Thursday, July 16, 2009

21 June 2009 - Day 22: Earnley to Bosham

There's been a festival nearby during the night. Music blares out between 1.30 and 3.00 am and its beat fights with the throb in my right temple where the handlebar hit it when I crashed yesterday.

Another cup of tea from Jackie, then the ritual of popping down the tent begins; Ross and Vince have front row seats. Filthy Fox has been free for 2 days now and resists restraint so thankfully they offer their help.

12.15 p.m.
Temperature and humidity not monitored.
Wind: Westerly
O.S. Explorer Map 120
Distance cycled: 9.8 miles

Lunch on West Wittering beach. In a shingle world, fine sand like this is a crowd magnet.

The beach is endless and so are the cars which stretch for about half a mile ranked back from the dunes. Many people choose to play house near their car.

The cycle path goes north up the side of one of the many channels of Chichester Harbour. It is forbidden to cyclists but there are some on it. It is stunning.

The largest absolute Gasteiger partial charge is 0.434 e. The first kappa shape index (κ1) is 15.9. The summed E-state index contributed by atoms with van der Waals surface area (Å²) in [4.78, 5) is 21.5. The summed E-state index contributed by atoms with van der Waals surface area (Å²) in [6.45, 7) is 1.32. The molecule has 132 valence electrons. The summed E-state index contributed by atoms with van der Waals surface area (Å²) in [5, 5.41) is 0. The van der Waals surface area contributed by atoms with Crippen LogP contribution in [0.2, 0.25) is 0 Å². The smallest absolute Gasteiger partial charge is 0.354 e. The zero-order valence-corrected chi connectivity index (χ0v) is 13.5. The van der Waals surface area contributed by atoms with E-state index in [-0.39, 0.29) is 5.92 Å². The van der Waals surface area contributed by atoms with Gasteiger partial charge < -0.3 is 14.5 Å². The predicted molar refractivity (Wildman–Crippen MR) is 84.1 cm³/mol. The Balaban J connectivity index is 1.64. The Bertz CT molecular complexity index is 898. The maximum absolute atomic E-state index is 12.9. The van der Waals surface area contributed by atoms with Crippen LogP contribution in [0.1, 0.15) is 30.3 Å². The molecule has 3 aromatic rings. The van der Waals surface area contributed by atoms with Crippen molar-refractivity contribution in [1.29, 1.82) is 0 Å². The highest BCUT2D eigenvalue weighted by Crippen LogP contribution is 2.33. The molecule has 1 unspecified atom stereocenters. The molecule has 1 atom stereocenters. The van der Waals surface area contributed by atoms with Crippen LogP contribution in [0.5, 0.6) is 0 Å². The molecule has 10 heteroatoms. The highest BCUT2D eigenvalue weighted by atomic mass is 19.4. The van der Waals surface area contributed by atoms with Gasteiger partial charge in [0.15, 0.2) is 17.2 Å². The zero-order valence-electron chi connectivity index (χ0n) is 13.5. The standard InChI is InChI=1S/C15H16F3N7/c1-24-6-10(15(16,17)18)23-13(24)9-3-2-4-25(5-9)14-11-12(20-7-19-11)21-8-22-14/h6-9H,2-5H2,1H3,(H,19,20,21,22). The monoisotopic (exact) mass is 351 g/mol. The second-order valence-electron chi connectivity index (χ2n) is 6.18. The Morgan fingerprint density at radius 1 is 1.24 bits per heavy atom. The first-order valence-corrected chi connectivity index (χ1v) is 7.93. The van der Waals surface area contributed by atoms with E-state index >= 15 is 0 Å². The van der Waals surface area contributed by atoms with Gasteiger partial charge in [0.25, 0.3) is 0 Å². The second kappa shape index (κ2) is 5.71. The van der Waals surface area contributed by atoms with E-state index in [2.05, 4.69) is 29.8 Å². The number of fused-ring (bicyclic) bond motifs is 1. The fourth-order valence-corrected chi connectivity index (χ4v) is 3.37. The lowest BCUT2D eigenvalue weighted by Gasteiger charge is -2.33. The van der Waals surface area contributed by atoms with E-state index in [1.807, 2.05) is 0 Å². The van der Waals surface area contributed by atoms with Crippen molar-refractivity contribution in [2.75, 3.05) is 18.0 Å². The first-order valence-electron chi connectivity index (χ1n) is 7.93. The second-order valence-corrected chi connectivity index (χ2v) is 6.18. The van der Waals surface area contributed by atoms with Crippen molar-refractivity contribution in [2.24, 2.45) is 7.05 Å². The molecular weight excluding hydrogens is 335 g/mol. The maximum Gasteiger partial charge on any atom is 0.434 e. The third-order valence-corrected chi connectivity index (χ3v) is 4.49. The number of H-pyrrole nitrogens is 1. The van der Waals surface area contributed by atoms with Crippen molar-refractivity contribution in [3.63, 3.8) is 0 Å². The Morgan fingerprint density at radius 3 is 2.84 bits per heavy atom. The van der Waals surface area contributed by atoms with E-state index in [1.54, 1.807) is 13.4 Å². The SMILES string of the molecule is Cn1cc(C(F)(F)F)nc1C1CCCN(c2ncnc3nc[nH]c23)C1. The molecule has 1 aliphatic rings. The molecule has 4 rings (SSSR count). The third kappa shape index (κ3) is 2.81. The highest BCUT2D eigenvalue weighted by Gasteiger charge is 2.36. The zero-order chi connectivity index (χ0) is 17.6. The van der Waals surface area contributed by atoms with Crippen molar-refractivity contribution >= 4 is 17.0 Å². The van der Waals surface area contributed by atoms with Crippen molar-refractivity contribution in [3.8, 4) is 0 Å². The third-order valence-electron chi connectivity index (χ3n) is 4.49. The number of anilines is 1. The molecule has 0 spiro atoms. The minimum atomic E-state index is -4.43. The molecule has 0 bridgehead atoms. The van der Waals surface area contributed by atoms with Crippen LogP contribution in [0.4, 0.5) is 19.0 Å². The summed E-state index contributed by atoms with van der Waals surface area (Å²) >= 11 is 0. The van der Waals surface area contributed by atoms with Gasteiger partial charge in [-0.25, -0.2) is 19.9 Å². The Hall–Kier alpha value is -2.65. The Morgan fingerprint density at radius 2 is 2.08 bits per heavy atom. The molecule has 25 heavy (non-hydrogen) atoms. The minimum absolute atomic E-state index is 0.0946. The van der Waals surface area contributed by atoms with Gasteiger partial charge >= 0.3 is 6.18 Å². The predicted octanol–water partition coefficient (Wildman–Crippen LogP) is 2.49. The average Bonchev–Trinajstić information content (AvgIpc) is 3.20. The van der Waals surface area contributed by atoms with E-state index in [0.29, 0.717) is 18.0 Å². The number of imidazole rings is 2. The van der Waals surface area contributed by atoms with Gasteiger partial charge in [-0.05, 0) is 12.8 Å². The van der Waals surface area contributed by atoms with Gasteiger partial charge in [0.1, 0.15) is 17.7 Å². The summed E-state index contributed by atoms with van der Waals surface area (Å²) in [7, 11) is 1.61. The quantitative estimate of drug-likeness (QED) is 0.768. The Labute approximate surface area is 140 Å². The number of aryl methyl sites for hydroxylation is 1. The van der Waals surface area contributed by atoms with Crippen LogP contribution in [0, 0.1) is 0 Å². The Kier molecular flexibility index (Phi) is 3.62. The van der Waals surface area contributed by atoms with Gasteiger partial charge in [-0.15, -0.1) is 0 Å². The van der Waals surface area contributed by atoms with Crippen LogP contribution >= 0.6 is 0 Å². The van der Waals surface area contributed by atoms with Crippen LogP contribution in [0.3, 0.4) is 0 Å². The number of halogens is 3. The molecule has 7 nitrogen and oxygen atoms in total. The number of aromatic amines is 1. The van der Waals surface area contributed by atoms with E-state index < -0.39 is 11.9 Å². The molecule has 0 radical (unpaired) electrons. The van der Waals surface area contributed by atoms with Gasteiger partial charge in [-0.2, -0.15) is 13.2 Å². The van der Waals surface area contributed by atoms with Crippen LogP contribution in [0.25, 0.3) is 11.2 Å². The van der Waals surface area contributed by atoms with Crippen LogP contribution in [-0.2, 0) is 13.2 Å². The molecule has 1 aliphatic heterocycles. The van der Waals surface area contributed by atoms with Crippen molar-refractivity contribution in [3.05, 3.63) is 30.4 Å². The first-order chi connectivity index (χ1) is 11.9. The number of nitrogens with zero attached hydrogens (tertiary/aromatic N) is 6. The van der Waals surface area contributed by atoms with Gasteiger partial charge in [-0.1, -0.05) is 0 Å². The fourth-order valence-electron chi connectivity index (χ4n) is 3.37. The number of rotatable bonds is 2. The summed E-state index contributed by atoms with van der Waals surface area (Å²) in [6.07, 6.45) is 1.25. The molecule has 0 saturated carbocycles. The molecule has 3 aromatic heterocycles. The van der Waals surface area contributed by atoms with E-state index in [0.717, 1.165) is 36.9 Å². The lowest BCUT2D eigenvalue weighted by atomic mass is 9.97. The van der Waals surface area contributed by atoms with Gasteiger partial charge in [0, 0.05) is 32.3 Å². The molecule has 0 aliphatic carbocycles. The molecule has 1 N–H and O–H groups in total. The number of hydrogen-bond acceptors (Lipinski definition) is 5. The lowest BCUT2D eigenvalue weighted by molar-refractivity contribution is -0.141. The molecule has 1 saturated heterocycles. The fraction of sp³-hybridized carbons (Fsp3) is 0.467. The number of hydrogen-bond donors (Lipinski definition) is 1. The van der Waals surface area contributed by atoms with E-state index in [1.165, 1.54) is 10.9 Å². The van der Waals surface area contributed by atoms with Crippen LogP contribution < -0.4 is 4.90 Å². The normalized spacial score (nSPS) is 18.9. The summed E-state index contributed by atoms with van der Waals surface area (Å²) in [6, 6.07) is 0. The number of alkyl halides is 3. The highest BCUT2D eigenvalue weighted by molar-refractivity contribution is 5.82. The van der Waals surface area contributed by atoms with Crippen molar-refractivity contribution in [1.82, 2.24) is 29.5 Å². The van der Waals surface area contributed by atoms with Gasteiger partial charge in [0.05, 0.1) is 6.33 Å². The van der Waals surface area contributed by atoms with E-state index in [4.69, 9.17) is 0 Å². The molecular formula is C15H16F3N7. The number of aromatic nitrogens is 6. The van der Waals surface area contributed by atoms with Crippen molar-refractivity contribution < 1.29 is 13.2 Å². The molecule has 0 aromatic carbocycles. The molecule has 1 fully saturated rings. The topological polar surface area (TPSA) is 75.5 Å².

I pass and repass a group of elderly birdwatchers, and have conversations with anonymous dog walkers.

There are narrow bits, nettles and tree roots to negotiate but apart from the cycle proof gate in a neighbourhood watch area, it's the most lovely route I've taken so far.

When eventually I reach the boatyard and the Itchenor Ferry, Mark, the ferryman, hefts my fully laden bike up onto the boat. I'm the only passenger, and the journey across the channel takes all of five minutes.

Arriving at Bosham (pronounced Bozzom) where King Canute is reputed to have turned back the tide, the tide is indeed out. In the middle of the causeway, I photograph a yacht beached in the middle of the creek.

Its owners, Mike and Pippa, are passing; they turn out to have a b+b, Benbow, on the front. Mike's godson has Lebers Congenital Amerosis, a rare form of blindness, and last year Mike sailed his boat round the UK raising £27,500 for a fast light scanner for Moorefields Eye Hospital. There are only three of these in the world and they hugely increase research into a cure.

The guesthouse is high-end, with a gorgeous view from my room; it's the perfect place for two days recuperation. I haven't seen a paper for days and catch up on TV with the horror in Iran, and the joke that is British politics.

A retriever called Woody lives here too; at dusk he watches as the tide comes in.